What You Need to Know Before Paying off Your Mortgage Early

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Signing the paperwork on a 30-year mortgage doesn’t necessarily mean that you’ll be writing a monthly check for three decades. Whether you refinance into a shorter-term loan or simply have the cash to pay out-of-pocket, you may opt to pay off your mortgage early to eliminate the concern of paying a monthly mortgage, to reduce debt or eliminate your mortgage before retirement, or simply because you can. Here’s what you need to know before you do.

Article Highlights

  • Paying off your mortgage early can be done different ways.
  • Consult your tax advisor to determine the impact of an early payoff.
  • Don’t be lured by scammers claiming to show you the secrets to early payoff.

Explore your options. With today’s low interest rates, many qualified borrowers are opting to refinance their loans to shorter terms. Depending on the principal balances and interest rates, a loan term may be reduced by several years. For example, a borrower with 20 years remaining on a loan may refinance into a 15-year term while maintaining a similar monthly payment. Some borrowers may opt to pay off their loans with personal savings. However, even paying slightly more on a principal balance or one extra payment per year can reduce a loan term significantly and save on interest expenses. Bankrate.com has a calculator that illustrates this principal and allows you to compare amortization charts. In addition, the Mortgage Bankers Association has a calculator that can help you see how additional principal payments can shorten your loan term.

Pay off higher interest rate debt first. It’s usually not a good idea to pay off your mortgage balance if you’re carrying credit card balances, automobile or personal loans, or other forms of high-interest debt. Before reducing your mortgage principal, devote money to paying off debt that has high interest rates and doesn’t offer you tax advantages, such as the mortgage interest deduction.

Consider your cash needs. Once you’ve paid off high-interest consumer debt, look at your available cash and investments. Do you have an emergency fund that could cover at least three to six months of your monthly expenses if necessary? Are you properly funding your retirement accounts or saving for other priorities like children’s education costs? If not, consider whether the funds you put toward early mortgage payoff could be used in other ways for added financial security.

Check with your tax advisor. If you itemize your taxes, the mortgage interest deduction you enjoy might make keeping your loan worthwhile. Much will depend on your taxable income and the amount of interest you pay every month. The older your loan, the more of the payment is applied to principal, so the tax advantage of writing off mortgage interest decreases. Consult with your tax advisor to determine the tax implications of paying off your mortgage early.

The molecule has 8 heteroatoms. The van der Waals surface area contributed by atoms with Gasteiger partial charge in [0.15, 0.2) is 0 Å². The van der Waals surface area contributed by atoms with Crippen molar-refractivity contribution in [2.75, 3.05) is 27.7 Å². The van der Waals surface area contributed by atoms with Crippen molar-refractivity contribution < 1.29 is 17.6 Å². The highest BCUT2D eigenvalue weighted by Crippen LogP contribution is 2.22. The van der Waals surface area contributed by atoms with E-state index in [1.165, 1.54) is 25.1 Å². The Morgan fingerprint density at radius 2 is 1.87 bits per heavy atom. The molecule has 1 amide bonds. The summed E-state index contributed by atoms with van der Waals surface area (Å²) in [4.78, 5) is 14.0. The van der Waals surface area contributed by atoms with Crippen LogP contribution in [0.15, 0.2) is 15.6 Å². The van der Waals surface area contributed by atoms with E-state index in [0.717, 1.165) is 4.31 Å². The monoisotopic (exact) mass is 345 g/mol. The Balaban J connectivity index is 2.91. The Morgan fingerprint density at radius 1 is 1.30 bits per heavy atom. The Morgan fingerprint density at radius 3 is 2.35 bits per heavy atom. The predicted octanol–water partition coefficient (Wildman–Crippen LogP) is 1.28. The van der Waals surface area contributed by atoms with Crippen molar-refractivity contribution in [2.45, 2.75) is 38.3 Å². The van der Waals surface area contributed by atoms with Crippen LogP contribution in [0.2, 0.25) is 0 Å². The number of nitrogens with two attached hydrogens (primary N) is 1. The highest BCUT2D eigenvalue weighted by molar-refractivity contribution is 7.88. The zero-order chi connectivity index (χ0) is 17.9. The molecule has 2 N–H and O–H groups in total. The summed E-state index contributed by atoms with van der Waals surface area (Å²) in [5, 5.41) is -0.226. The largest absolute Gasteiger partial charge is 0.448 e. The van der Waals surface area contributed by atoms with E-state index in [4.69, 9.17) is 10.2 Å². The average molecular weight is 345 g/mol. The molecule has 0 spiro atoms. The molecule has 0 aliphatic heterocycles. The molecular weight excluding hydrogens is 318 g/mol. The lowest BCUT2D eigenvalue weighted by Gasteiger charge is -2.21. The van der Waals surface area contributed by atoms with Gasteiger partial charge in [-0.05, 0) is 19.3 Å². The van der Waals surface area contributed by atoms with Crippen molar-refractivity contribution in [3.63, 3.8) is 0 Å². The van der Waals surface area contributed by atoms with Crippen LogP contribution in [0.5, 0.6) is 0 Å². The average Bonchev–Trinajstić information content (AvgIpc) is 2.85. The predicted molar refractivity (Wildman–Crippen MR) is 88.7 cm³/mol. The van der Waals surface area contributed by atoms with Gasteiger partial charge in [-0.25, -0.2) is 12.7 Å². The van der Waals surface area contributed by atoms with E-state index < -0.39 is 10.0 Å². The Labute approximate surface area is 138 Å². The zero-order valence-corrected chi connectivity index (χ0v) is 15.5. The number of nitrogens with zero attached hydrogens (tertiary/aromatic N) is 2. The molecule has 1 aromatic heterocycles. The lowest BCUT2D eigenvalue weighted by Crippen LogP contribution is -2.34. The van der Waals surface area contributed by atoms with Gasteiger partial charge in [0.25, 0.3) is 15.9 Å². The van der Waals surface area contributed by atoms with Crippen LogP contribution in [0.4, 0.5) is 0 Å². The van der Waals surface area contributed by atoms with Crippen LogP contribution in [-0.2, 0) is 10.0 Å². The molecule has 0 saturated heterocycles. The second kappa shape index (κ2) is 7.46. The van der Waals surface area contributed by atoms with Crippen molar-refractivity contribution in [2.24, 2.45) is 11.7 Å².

When You’re Ready to Pay It Off

If you’ve decided that early mortgage payoff is the right move for you, be aware of some best practices in doing so.

Consult your financial advisor. Your advisor can help you explore your options when it comes to paying off your mortgage early, including arranging refinancing or determining the best way to pay down principal over time. Don’t fall for third-party firms offering to show you how to make biweekly payments or handle your payments themselves to pay your mortgage off early. These are often scams, and your lender can help you do this free of charge.

Get the payoff amount. Before you send in that final check to pay off your loan, be sure you contact your lender for the exact payoff amount. This payoff amount will typically include at least 10 additional days of interest and a date through which the payoff amount is sufficient. Be sure to allow enough time for the payment to be received so that it falls within the period for which the interest was projected.

Follow through. Once your mortgage is paid off, you’ll receive a letter from your bank notifying you that the loan has been satisfied. After that, the bank will release the deed on the property, which will be cleared with the local county tax assessor’s office, then returned to the homeowner. Once you receive this deed, keep it in a fire-proof safe or safe deposit box — it is your proof of homeownership. You’ll still need to make property tax, hazard insurance and, if applicable, homeowners association payments, but the days of writing out a check to your mortgage lender will be over.

Paying off a mortgage early isn’t the right move for everyone, but it can make sense for some. Be sure to get good advice from your financial and tax advisors and work with them to make a payoff plan that works for you.

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